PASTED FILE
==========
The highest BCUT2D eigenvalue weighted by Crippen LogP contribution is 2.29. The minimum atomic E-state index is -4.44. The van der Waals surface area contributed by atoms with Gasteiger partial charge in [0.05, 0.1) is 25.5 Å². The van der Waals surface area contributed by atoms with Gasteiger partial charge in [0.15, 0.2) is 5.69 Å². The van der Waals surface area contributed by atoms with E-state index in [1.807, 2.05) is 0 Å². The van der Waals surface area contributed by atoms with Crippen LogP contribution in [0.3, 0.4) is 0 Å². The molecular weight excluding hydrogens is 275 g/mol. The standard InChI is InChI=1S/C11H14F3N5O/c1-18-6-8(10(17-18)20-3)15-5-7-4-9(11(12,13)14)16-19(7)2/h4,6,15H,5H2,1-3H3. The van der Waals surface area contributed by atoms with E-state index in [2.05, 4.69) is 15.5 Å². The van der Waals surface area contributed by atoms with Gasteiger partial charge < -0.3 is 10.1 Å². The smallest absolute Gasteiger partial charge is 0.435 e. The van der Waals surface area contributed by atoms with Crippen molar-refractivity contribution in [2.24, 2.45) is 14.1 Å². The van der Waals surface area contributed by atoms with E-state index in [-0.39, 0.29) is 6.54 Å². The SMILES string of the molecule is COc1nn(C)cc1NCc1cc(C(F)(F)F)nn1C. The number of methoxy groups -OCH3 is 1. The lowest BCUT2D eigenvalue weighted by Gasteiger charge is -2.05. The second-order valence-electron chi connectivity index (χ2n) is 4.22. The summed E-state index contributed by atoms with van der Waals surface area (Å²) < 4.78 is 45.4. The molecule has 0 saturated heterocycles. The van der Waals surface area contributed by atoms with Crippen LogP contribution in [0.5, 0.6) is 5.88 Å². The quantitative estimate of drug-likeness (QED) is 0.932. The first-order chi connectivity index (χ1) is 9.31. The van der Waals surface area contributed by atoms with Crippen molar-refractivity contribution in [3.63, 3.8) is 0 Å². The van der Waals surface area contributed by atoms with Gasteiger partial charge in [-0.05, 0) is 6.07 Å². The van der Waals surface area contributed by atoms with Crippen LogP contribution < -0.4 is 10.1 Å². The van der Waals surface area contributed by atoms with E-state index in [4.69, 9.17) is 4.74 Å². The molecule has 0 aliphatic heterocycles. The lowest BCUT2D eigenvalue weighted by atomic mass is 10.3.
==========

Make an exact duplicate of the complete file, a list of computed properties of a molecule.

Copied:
The highest BCUT2D eigenvalue weighted by Crippen LogP contribution is 2.29. The minimum atomic E-state index is -4.44. The van der Waals surface area contributed by atoms with Gasteiger partial charge in [0.05, 0.1) is 25.5 Å². The van der Waals surface area contributed by atoms with Gasteiger partial charge in [0.15, 0.2) is 5.69 Å². The van der Waals surface area contributed by atoms with E-state index in [1.807, 2.05) is 0 Å². The van der Waals surface area contributed by atoms with Crippen LogP contribution in [0.3, 0.4) is 0 Å². The molecular weight excluding hydrogens is 275 g/mol. The standard InChI is InChI=1S/C11H14F3N5O/c1-18-6-8(10(17-18)20-3)15-5-7-4-9(11(12,13)14)16-19(7)2/h4,6,15H,5H2,1-3H3. The van der Waals surface area contributed by atoms with E-state index in [2.05, 4.69) is 15.5 Å². The van der Waals surface area contributed by atoms with Gasteiger partial charge < -0.3 is 10.1 Å². The smallest absolute Gasteiger partial charge is 0.435 e. The van der Waals surface area contributed by atoms with Crippen molar-refractivity contribution in [2.24, 2.45) is 14.1 Å². The van der Waals surface area contributed by atoms with E-state index in [-0.39, 0.29) is 6.54 Å². The SMILES string of the molecule is COc1nn(C)cc1NCc1cc(C(F)(F)F)nn1C. The number of methoxy groups -OCH3 is 1. The lowest BCUT2D eigenvalue weighted by Gasteiger charge is -2.05. The second-order valence-electron chi connectivity index (χ2n) is 4.22. The summed E-state index contributed by atoms with van der Waals surface area (Å²) < 4.78 is 45.4. The molecule has 0 saturated heterocycles. The van der Waals surface area contributed by atoms with Crippen LogP contribution in [0.5, 0.6) is 5.88 Å². The quantitative estimate of drug-likeness (QED) is 0.932. The first-order chi connectivity index (χ1) is 9.31. The van der Waals surface area contributed by atoms with Crippen molar-refractivity contribution in [3.63, 3.8) is 0 Å². The van der Waals surface area contributed by atoms with Gasteiger partial charge in [-0.05, 0) is 6.07 Å². The van der Waals surface area contributed by atoms with Crippen LogP contribution < -0.4 is 10.1 Å². The van der Waals surface area contributed by atoms with E-state index in [4.69, 9.17) is 4.74 Å². The molecule has 0 aliphatic heterocycles. The lowest BCUT2D eigenvalue weighted by atomic mass is 10.3.